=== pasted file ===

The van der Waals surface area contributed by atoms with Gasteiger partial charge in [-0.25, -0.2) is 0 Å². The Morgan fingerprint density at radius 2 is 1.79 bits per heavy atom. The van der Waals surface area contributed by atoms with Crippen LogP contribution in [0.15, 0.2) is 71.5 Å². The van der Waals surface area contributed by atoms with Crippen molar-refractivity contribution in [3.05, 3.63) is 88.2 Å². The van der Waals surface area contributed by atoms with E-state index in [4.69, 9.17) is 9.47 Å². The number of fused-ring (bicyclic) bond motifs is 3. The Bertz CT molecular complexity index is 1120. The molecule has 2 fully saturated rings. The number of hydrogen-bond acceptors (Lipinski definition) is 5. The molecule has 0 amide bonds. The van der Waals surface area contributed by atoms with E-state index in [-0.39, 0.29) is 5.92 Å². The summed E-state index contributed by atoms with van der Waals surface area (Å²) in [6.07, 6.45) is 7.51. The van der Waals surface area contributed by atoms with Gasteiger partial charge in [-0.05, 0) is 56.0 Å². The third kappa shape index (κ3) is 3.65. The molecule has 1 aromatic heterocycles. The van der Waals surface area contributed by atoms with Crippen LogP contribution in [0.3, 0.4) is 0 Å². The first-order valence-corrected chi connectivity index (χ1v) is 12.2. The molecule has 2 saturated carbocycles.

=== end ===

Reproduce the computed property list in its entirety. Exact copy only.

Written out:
The van der Waals surface area contributed by atoms with Gasteiger partial charge in [-0.25, -0.2) is 0 Å². The Morgan fingerprint density at radius 2 is 1.79 bits per heavy atom. The van der Waals surface area contributed by atoms with Crippen LogP contribution in [0.15, 0.2) is 71.5 Å². The van der Waals surface area contributed by atoms with Crippen molar-refractivity contribution in [3.05, 3.63) is 88.2 Å². The van der Waals surface area contributed by atoms with E-state index in [4.69, 9.17) is 9.47 Å². The number of fused-ring (bicyclic) bond motifs is 3. The Bertz CT molecular complexity index is 1120. The molecule has 2 fully saturated rings. The number of hydrogen-bond acceptors (Lipinski definition) is 5. The molecule has 0 amide bonds. The van der Waals surface area contributed by atoms with E-state index in [-0.39, 0.29) is 5.92 Å². The summed E-state index contributed by atoms with van der Waals surface area (Å²) in [6.07, 6.45) is 7.51. The van der Waals surface area contributed by atoms with Gasteiger partial charge in [-0.05, 0) is 56.0 Å². The third kappa shape index (κ3) is 3.65. The molecule has 1 aromatic heterocycles. The van der Waals surface area contributed by atoms with Crippen LogP contribution in [0.3, 0.4) is 0 Å². The first-order valence-corrected chi connectivity index (χ1v) is 12.2. The molecule has 2 saturated carbocycles.